By Briana Vannozzi
“My daughter is a girl. She deserves equal and safe access to schools and education just like anybody else,” said mother Jamie Bruesehoff.
But Bruesehoff is concerned protections for her 10-year-old trans daughter Rebecca may be in jeopardy with the Trump administration’s reversal of an Obama-era directive allowing transgender students to use bathrooms and facilities of their choice in public schools.
“The district we’re in has an excellent policy for transgender students that affirms and supports her and that’s why she’s thriving because she can go to school and be herself. And she says, ‘I don’t think about being transgender at school, I think about doing my work and hanging out with my friends and I’m just a girl.’ Without those protections she couldn’t do that,” Bruesehoff said.
It’s considered a major step for conservative groups who felt the federal government had no right interfering in the matter. The Obama administration threatened to withhold funding for schools that didn’t comply. This new policy leaves it to states and individual school districts to create their own rules. Currently 12 New Jersey school districts have guidelines in place, but another 600 do not.
“When you look at Title IX, it was enacted in 1972. The idea that this was even contemplated at that [time] is preposterous on its face. But that doesn’t mean that the president, the president obviously understands the issue and the challenges that especially young children face. He just believes that this is a state issue that needs to be addressed by states as he does with a lot of other issues that we’ve talked about,” said White House Press Secretary Sean Spicer.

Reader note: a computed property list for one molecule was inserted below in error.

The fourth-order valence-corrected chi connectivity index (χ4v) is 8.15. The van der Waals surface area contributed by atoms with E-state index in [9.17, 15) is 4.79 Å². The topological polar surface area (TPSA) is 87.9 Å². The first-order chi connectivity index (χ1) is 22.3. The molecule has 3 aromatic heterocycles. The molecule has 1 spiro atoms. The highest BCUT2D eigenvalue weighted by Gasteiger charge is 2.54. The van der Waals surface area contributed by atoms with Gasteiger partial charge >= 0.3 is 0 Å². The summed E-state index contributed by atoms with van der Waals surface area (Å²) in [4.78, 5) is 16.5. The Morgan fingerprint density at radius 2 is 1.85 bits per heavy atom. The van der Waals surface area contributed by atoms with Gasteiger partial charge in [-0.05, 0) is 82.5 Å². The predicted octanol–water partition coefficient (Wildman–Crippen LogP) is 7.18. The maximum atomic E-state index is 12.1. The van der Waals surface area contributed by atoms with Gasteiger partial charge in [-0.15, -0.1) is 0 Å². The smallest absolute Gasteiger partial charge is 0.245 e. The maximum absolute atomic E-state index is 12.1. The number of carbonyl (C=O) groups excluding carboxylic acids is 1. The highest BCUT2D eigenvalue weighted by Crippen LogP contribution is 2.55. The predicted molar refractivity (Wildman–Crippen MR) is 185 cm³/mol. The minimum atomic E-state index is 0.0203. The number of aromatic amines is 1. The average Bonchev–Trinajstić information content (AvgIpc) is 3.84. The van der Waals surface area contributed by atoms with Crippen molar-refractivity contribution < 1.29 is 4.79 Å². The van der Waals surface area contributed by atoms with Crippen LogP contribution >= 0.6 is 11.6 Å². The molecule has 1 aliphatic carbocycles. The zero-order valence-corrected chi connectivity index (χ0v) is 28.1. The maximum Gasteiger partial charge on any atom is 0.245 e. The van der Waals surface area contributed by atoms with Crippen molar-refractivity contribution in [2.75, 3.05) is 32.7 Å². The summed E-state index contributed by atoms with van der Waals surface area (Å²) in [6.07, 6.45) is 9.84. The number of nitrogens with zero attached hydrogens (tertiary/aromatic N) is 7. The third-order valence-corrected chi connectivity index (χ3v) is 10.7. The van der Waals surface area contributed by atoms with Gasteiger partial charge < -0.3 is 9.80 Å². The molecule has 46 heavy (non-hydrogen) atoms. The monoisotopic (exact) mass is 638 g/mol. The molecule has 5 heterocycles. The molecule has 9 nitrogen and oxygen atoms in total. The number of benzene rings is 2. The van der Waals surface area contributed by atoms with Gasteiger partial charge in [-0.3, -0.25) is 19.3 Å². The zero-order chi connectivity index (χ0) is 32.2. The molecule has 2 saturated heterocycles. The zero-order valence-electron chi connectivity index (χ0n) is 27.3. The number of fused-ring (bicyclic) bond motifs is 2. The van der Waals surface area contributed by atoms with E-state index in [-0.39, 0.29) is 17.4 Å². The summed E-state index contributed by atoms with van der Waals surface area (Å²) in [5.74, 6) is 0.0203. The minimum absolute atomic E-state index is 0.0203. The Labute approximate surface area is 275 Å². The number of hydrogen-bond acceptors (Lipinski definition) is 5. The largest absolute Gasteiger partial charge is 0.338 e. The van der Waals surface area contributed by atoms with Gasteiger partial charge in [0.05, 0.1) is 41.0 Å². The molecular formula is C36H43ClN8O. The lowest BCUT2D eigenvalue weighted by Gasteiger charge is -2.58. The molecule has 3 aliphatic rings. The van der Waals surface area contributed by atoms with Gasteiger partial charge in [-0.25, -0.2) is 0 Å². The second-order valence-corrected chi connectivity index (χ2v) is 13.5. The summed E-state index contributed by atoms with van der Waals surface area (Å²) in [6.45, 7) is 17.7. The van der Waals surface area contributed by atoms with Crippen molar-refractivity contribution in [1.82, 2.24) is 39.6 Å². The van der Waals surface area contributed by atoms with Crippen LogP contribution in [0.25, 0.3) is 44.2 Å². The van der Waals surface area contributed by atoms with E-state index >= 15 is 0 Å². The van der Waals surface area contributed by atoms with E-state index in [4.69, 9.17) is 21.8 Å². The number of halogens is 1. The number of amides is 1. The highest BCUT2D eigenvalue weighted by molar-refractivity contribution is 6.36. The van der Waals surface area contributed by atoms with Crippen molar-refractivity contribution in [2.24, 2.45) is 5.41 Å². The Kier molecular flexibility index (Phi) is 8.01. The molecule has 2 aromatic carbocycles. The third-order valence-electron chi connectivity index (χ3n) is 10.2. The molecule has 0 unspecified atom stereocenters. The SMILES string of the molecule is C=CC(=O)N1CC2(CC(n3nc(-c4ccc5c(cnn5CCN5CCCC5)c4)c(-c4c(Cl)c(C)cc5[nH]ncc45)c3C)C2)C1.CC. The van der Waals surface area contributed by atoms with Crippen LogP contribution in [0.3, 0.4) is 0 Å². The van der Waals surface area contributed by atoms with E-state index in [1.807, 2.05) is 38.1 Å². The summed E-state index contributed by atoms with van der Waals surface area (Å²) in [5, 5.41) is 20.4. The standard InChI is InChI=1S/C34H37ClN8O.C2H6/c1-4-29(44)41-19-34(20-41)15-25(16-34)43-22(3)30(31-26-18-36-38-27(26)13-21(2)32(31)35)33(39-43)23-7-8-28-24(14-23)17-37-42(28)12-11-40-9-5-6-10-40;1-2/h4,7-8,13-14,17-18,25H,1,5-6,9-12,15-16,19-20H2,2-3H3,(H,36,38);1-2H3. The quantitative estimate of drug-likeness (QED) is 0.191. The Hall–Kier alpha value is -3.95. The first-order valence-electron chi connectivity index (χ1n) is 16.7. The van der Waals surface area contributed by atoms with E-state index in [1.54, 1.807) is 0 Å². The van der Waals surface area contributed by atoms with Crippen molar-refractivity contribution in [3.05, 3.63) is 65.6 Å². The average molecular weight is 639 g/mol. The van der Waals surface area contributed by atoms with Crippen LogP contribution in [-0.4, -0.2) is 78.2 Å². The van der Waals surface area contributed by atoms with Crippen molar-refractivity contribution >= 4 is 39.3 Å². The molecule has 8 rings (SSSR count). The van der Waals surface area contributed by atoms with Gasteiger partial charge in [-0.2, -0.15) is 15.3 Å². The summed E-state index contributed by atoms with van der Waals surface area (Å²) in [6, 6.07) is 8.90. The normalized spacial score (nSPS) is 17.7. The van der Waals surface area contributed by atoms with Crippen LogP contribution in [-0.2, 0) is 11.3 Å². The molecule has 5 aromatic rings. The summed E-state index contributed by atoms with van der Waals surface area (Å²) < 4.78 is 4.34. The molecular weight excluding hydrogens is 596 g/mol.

“Protecting students should never be left up to the state. One trans student in New Jersey shouldn’t be protected while a trans student in Pennsylvania is not. It’s not a states issue. It’s a federal issue and that’s why it’s important for the federal government to continue to protect our young people,” said Garden State Equality Executive Director Christian Fuscarino.
Garden State Equality presented guidance on transgender issues to the New Jersey Department of Education roughly a year ago, but the executive director says it’s stalled. Though he adds, families shouldn’t panic.
“Trans students in New Jersey are going to feel little impact by this guidance coming from the Trump administration. We do have protections in this state. Title IX is still in effect and the students do have their rights,” Fuscarino said.
Assemblywoman Valerie Vainieri Huttle is dropping legislation Monday to implement statewide guidelines.
“It would create a uniform policy, it would provide a safe and supportive environment and would especially allow for the use of restrooms and locker rooms in accordance with one’s identity,” she said.
“It should be a local issue decided by the states, individually. And that an executive order signed by the president, a one-size-fits-all policy for all 50 United States to implement this policy does not make sense,” said Sen. Mike Doherty.
Schools will now be looking to their state governments for clarity, something Bruesehoff says she hopes comes soon.